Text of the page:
One of the comments listed other, non-web-based collaborative uses of short-format content, including potluck dinners. As a consummate potlucker, this comment immediately resonated with me. Potlucks are a great model for “good sharing.” Everyone (or almost everyone) understands the “rules” of potlucks: bring enough, bring something that fits the time of day. And the implied: bring something good.
Think about potlucks from the 2.0 standpoint:
- you create and share an item that reflects you
- you enjoy the items shared by others
- all items are subconsciously evaluated by all users (and those evaluations thus reflect on all users)
These three steps could easily define a web 2.0 application like MySpace or Wikipedia. The difference is that the collective item in question (the meal) is very clearly defined at a potluck. What is the collective item to which all are contributing on MySpace? Social connectiveness? On Wikipedia? General knowledge? “Dinner” is about as clear as it gets.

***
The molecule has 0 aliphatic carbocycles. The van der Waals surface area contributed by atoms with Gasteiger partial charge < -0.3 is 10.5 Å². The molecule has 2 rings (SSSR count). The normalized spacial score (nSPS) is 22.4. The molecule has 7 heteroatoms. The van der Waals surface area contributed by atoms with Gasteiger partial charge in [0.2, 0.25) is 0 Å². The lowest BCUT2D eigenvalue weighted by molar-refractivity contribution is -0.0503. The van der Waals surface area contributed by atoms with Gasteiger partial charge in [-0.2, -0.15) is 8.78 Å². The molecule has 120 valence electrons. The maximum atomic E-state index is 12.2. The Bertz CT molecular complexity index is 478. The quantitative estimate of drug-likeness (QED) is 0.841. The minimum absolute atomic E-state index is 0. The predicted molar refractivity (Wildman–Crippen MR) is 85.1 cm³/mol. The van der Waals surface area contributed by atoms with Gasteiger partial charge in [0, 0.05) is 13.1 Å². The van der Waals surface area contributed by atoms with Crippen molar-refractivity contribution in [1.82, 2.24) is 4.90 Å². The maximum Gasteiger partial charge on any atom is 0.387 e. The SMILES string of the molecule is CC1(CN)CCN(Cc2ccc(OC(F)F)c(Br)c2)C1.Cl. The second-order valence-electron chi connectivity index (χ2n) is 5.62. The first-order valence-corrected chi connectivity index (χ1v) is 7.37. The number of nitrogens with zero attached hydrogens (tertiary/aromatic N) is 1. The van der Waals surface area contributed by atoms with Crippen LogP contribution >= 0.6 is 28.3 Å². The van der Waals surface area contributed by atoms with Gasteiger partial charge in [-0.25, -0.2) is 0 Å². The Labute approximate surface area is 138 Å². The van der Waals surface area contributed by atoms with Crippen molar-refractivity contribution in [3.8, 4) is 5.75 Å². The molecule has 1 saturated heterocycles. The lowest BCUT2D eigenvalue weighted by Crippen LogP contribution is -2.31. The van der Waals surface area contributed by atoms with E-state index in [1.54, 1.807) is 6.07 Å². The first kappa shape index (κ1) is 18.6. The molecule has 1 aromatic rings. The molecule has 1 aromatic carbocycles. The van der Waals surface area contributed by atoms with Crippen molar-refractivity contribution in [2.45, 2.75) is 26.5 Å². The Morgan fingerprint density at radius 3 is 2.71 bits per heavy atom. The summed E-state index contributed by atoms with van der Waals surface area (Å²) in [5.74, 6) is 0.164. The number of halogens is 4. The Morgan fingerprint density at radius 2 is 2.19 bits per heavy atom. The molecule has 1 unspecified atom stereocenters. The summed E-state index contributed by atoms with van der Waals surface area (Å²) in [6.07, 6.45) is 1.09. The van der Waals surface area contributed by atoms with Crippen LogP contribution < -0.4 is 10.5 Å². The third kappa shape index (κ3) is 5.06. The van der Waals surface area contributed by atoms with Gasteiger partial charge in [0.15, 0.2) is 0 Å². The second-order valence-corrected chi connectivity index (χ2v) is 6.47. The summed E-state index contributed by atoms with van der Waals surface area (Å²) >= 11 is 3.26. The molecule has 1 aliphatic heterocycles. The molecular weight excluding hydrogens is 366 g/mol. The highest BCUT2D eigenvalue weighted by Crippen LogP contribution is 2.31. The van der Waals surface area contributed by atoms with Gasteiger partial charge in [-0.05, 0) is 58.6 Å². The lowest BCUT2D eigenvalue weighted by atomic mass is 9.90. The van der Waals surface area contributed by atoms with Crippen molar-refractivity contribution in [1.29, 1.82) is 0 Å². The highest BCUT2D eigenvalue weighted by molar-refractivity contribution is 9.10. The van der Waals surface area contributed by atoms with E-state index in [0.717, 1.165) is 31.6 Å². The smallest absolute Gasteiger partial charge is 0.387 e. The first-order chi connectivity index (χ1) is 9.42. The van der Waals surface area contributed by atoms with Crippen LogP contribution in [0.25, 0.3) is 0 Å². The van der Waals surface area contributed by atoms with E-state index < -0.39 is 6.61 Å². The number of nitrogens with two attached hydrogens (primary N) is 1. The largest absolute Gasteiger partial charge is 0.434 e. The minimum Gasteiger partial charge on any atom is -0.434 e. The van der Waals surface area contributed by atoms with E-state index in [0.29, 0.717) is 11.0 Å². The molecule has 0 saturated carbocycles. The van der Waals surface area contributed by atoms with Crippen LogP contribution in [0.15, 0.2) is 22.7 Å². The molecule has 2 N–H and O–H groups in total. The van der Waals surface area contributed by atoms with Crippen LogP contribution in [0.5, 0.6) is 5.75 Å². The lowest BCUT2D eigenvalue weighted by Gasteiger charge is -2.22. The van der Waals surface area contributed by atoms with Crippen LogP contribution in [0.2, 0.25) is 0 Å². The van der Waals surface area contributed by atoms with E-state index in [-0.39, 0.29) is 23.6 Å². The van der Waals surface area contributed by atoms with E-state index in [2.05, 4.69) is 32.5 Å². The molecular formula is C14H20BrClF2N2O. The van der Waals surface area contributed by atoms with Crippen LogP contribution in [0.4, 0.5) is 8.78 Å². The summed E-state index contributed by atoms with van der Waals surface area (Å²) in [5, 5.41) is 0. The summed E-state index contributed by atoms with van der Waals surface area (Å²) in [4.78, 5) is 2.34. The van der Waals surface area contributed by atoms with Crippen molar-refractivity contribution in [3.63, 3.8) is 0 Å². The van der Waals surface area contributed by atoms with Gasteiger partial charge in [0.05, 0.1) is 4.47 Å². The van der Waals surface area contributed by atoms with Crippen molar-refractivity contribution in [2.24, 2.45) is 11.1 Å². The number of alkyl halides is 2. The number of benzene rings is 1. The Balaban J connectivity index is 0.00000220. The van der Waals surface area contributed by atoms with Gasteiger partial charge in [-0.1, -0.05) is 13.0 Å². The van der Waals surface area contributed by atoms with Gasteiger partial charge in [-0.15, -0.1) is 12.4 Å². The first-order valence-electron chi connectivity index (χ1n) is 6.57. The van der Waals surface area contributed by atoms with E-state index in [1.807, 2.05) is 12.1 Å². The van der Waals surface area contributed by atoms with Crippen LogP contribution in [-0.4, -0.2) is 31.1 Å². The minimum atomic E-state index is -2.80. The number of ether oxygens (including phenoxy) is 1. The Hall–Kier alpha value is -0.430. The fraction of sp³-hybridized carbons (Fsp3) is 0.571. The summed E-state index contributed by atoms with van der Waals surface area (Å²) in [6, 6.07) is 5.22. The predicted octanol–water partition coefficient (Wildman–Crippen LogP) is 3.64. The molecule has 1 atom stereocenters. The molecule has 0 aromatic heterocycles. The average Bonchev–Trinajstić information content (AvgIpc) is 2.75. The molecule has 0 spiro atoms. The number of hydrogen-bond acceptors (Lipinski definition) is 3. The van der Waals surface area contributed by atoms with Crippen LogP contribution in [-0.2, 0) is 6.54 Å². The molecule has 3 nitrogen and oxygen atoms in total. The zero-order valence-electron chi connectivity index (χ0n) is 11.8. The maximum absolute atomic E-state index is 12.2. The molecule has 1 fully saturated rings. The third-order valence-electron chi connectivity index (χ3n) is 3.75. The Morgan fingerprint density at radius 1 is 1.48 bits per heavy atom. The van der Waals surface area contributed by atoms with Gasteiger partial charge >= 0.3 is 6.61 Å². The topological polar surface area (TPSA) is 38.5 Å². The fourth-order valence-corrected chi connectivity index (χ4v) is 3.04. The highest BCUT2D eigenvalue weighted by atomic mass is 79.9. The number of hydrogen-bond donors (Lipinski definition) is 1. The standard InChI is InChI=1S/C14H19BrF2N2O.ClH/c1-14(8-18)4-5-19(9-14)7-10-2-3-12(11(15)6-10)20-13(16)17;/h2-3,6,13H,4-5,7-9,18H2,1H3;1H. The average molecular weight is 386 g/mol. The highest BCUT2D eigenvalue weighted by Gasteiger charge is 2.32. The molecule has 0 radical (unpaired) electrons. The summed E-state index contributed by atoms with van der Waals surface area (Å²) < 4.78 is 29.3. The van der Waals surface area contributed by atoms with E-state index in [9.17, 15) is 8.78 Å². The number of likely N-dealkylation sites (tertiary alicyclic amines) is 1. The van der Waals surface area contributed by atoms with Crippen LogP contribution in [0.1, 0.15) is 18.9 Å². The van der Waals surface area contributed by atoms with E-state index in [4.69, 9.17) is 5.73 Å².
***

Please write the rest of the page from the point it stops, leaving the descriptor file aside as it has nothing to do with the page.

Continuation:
Imagine a museum event or exhibition in which visitors can make a toy or creative object that will then go on display at the museum for the day. This is the MySpace model. Some people may participate, but the goal is unclear (why can’t I take it home?), and results will be inconsistent at best. The sharing is weak. Now imagine an event at which people make and connect pieces of a giant Rube Goldberg machine. This is the potluck model. Creators get more out of the whole experience by linking pieces up, and there’s also a great experience to be had by an audience. Give people a playing field for sharing they already understand and value, and the collective product can be truly delicious.